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Wednesday, November 3, 2010

The Death of the Tea Party

Posted by Paul Constant on Wed, Nov 3, 2010 at 3:43 PM

2008 was a dismal time for the Republican Party. They had sunk so low, and become so bound to Bush's failed presidency, that they had to fragment their brand in order to achieve legitimacy again. Make no mistake: Dick Armey's Tea Parties were a brilliant idea. They repositioned the Republican Party, turning back the clock from George W. Bush's inarguably toxic ideas all the way to the 1980s, to Ronald Reagan's imaginary small-government, populist conservative movement. The Tea Parties changed the conversation in a striking way and rebranded the monstrous Republican Party into something palatable for the majority of the electorate.

But now the hard work begins for the Republican Party. The most high-profile (which is to say crazily militant) Teabagger candidates were defeated last night, or (in the case of Rand Paul* and a few others) they were assimilated into the Republican mainstream. Now the GOP is going to have to convince the perennially outraged Teabagger voters who pushed them over the top across the country to come home, to re-graft the "renegade" Tea Party brand into the general Republican Party. Having gotten their base fired up about small government triggering a prosperous economy, they will have very little time to make good on their promises. I expect that the fired-up base will evaporate from disgust at the realities of the political process in the next few years, and they'll withdraw from the political process, waiting for the next bullshit populist storm to hit in a decade or two so they can rain their vengeance down on the country again.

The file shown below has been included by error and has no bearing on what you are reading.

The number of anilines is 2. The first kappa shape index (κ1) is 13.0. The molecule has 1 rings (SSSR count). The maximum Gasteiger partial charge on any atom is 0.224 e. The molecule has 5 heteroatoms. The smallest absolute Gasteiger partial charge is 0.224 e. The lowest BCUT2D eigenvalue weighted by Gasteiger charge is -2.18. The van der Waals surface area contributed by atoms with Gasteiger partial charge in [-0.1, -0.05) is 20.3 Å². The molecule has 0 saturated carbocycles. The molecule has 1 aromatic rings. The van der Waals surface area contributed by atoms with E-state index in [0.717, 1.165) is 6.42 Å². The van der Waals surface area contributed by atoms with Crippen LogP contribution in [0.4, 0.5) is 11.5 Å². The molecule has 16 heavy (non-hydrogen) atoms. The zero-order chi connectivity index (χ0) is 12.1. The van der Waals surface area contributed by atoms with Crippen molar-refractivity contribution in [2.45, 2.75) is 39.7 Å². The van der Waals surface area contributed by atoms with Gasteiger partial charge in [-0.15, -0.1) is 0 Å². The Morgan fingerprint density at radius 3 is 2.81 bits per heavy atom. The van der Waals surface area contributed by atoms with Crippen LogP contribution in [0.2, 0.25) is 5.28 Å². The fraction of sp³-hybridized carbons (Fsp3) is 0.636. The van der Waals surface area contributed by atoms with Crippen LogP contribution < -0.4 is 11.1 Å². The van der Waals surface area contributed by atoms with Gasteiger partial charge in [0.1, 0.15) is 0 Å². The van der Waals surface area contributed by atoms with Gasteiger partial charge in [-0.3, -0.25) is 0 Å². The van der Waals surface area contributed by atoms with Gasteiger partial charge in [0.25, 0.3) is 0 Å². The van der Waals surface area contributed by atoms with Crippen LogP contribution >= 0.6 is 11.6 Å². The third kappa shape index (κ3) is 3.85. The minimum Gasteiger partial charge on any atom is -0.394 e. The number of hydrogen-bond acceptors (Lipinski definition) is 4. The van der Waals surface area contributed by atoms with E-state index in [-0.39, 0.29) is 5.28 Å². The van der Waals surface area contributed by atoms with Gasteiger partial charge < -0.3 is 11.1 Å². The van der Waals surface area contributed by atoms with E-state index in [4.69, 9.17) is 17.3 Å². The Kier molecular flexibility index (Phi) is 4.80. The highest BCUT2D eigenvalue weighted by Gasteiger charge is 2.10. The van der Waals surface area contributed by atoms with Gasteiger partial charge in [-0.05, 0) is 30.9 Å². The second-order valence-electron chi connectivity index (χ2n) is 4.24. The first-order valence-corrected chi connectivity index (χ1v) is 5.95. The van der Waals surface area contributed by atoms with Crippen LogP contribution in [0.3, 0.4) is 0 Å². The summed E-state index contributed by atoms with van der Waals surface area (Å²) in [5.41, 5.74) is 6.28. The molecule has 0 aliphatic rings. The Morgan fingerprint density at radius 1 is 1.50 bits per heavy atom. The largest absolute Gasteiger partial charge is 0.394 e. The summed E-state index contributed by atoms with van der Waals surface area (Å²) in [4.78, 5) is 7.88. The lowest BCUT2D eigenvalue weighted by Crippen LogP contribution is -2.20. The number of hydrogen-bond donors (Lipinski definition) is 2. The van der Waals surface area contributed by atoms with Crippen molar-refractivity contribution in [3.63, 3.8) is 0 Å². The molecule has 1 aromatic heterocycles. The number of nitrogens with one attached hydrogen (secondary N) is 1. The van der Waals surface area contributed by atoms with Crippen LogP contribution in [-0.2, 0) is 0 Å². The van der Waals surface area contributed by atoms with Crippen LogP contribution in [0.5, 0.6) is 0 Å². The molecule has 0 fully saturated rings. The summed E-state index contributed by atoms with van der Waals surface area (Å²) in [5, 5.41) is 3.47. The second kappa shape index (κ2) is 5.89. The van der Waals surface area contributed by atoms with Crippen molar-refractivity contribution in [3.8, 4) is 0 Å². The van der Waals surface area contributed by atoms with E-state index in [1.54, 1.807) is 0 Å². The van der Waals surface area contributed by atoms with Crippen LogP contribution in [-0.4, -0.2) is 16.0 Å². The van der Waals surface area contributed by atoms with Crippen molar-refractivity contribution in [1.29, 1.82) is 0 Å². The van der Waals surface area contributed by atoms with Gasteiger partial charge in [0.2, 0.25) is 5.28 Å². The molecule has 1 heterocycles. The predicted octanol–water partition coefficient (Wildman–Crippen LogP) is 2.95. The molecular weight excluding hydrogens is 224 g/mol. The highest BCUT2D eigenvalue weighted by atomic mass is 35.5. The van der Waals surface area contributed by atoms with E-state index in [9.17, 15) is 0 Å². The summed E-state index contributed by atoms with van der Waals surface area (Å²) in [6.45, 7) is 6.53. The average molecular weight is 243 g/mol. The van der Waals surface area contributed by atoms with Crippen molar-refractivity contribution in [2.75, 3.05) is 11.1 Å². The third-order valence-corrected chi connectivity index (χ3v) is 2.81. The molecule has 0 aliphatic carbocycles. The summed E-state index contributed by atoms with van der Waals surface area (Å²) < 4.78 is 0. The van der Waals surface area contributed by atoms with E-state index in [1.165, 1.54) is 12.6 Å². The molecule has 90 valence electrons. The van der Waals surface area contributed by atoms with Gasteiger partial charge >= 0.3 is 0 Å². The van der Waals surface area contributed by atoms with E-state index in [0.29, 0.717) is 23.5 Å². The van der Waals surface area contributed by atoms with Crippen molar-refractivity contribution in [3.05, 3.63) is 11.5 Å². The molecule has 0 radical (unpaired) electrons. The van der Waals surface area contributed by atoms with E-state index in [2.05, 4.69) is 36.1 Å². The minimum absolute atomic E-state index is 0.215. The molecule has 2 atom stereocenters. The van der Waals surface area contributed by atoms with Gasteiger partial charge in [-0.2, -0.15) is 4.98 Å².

There will be more Tea Parties, of course, with the requisite signs and fist-shaking and outrage. The Republicans will try to stretch their sub-brand out, try to levy the Tea Parties into some genuine 2012 momentum, but the moment has passed. You can only run against everything for so long before the fury dries up. It was a one-time trick to involve every single possible Republican voter in America. I suspect that a lot of the voters who were suckered in by this brilliant marketing scheme will soon be overtaken by apathy once again. The Tea Party died yesterday in everything but name.

* It will be especially interesting to watch Rand Paul in the Senate—we'll see if his Junior Dr. No schtick can work in the Senate as effectively as his dad has made it work in the House. People generally expect their senators to advocate for federal dollars for the state. If Paul tries to be as obstinate as he's been advertising, he'll quickly learn that what the people actually want and what the people say they want are two completely different things.

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